As a property owner, you’ve likely dealt with tenant complaints.
Being a landlord isn’t all about collecting rent at the end of every month. Dealing with tenant issues is another big responsibility when managing your rental properties.
Tenant complaints are unavoidable, yet they can also severely impact your cash flow. If your tenants aren’t happy, then they’ll be less likely to renew their lease agreements for another term. And the last thing you want is to begin the marketing and re-renting process all over again.
Luckily for you, in this post, we will outline the top tenant complaints and offer solutions to them! Generally speaking, tenant complaints fall under four categories: noise complaints, maintenance issues, pest infestations and pet problems.
Let’s look at these complaints in more detail!
1. Noise Complaints
First and foremost, your tenant has a right to the quiet and peaceful enjoyment of their rented premises. And noise disruptions are a violation of this fundamental right.
So, what exactly should you do if you get the complaint from your tenant? First, consider encouraging the tenant to speak with the neighbor causing the unnecessary disturbance. In most cases, the two parties should be able to solve the issues amicably. But if that’s not possible, then your intervention will be necessary.
Now, there are two ways to go about handling this situation:
- If the neighbor is your tenant, then the situation will be easy to handle. That’s because all you’ll need to do is refer to the appropriate clause in your lease agreement.
- If the said neighbor isn’t your tenant, you may even need to involve the relevant local authorities.
2. Maintenance Issues
Maintenance issues are one of the most common types of tenant complaints. As a landlord, you have a responsibility to ensure your rental home adheres to the state’s habitability laws. Equally, your tenant has a responsibility to notify you when maintenance issues crop up.
Once you receive a maintenance call, the first thing to do is visit the property yourself. Although a tenant may be able to provide a description of a maintenance issue, they may not be able to pinpoint the root cause of the problem.
Before entering your tenant’s premises, make sure to notify them beforehand. Under Florida law, landlords must give their tenants a notice of at least 12 hours prior to entry. (Florida Statute 83.53(2)). The entry times must also be reasonable. Unless otherwise stated in the lease or agreed to by the tenant, it should be between 7:30am and 8:00pm.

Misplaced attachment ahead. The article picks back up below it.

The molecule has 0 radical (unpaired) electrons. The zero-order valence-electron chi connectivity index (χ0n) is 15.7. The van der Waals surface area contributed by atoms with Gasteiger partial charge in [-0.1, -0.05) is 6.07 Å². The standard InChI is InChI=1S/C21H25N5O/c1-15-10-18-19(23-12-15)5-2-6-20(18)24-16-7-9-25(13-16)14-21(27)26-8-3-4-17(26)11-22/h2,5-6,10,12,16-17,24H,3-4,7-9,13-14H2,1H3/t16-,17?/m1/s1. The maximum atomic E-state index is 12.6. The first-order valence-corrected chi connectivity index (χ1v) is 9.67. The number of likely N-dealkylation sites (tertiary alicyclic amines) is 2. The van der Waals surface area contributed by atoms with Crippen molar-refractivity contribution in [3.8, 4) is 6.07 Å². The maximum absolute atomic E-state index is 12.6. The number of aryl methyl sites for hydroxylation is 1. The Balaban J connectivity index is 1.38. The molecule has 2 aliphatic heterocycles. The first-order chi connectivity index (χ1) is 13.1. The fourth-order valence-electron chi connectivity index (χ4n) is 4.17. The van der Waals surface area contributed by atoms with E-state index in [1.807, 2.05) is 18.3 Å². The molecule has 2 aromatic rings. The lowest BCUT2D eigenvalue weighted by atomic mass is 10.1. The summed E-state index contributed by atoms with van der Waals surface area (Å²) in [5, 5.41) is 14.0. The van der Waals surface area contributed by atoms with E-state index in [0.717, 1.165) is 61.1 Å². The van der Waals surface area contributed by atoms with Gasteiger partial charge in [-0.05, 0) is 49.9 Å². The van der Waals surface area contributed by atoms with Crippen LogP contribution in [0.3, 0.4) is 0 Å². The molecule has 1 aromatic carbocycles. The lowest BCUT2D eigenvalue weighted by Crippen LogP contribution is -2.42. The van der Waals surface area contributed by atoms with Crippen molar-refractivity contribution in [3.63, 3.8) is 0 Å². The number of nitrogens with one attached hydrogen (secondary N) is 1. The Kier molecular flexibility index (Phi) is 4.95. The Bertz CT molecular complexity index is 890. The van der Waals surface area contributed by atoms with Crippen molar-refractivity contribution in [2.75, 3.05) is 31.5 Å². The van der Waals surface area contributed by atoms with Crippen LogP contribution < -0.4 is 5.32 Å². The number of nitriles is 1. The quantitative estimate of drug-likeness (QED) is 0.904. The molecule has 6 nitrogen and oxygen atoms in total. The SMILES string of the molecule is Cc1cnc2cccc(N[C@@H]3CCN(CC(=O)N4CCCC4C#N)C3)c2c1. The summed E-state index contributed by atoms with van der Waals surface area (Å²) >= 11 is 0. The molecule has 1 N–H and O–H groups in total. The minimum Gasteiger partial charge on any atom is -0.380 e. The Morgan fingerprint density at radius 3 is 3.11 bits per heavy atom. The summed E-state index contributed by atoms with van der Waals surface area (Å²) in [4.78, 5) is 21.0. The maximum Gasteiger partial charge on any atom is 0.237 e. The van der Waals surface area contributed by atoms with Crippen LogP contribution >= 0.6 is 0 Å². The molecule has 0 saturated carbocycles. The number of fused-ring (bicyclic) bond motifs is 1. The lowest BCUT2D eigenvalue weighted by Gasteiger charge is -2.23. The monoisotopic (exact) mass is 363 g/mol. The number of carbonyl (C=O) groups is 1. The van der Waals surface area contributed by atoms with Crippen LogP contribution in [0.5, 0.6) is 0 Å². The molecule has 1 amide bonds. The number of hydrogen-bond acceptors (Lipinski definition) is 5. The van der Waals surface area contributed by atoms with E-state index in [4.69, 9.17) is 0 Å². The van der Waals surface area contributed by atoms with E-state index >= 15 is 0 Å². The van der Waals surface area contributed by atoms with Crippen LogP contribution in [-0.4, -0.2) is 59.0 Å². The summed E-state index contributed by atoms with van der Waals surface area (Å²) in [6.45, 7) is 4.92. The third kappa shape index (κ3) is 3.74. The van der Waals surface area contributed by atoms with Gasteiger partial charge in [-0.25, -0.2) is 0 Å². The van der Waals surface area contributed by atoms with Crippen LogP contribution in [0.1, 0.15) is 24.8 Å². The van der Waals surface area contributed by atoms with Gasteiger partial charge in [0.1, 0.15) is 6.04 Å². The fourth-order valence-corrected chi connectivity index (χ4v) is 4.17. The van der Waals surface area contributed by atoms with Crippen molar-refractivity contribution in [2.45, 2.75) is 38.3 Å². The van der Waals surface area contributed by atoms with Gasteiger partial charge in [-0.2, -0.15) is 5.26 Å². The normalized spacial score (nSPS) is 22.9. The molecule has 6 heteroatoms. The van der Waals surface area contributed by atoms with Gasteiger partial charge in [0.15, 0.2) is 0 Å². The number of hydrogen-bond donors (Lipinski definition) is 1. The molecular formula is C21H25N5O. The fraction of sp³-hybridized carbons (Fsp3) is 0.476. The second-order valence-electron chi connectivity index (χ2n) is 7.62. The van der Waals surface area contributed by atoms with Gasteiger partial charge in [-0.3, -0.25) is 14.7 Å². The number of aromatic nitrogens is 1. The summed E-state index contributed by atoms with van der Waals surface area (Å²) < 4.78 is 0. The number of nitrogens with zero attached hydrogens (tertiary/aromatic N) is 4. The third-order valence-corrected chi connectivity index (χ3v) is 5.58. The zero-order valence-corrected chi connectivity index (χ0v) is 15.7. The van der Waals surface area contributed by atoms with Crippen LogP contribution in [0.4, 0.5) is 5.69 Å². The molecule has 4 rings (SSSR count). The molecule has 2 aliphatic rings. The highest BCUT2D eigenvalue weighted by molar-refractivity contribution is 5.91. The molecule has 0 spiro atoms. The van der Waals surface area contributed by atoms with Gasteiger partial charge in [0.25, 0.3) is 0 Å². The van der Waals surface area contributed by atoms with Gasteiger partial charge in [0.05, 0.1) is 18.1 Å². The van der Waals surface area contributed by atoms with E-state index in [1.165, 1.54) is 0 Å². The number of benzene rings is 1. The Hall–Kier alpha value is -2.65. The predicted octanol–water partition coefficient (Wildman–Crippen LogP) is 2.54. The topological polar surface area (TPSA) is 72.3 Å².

Once you understand what the maintenance issue is, be sure to act promptly and conduct the proper maintenance or repair.
3. Pet Complaints
Most pet complaints are dog-related, such as feces, barking and aggressive behavior.
If there are pet complaints due to a barking dog, issue the neighbor written warnings. If that fails, then consider asking the tenant to remove their dog, or evict them from the rental. Although evicting a tenant should be the last resort, it is better to lose one difficult tenant than to lose several good ones.
When it comes to feces, begin by bringing up the issue with the pet owner. If that fails, then consider referring to the terms of the lease agreement. However, if the person isn’t your tenant, then refer them to the city bylaws on the issue.
If the issue is about an aggressive dog, you have to deal with it rather quickly. Remember, you’re responsible for your tenants’ safety. If the owner doesn’t take corrective measures immediately, issue written warnings or get in touch with local authorities.
4. Pest-Related Issues
Naturally, most renters will be afraid of, or disgusted by, pests in their rental unit. Pests can include spiders, snakes, bugs, insects and rodents.
As a landlord, it’s your responsibility to prevent any pests that disrupt your tenants. It’s not only a legal requirement, but it is also a smart financial move. When your property is pest-free, you’ll likely have happy tenants and low turnover rates.
That said, if your tenant doesn’t take out the trash and always leaves food out, then they will become responsible for the pest control. This is especially true if the lease requires them to maintain a clean and sanitary unit. Otherwise, the responsibility of handling pest infestations is solely yours.
To minimize pest infestation problems, inspect your property regularly. Ideally, do so once every few months.
Here is a checklist to help you in this regard:
- Clean up common and outdoor areas if there is clutter or trash.
- Make sure the sump pump is working.
- Ensure garbage bin lids are closed.
- Seal any cracks in walls, floors, or the foundation.
Knowing how to handle tenant complaints is key to running a profitable rental investment. When your tenant makes a complaint, make sure you listen carefully, show genuine concern, and take appropriate action immediately.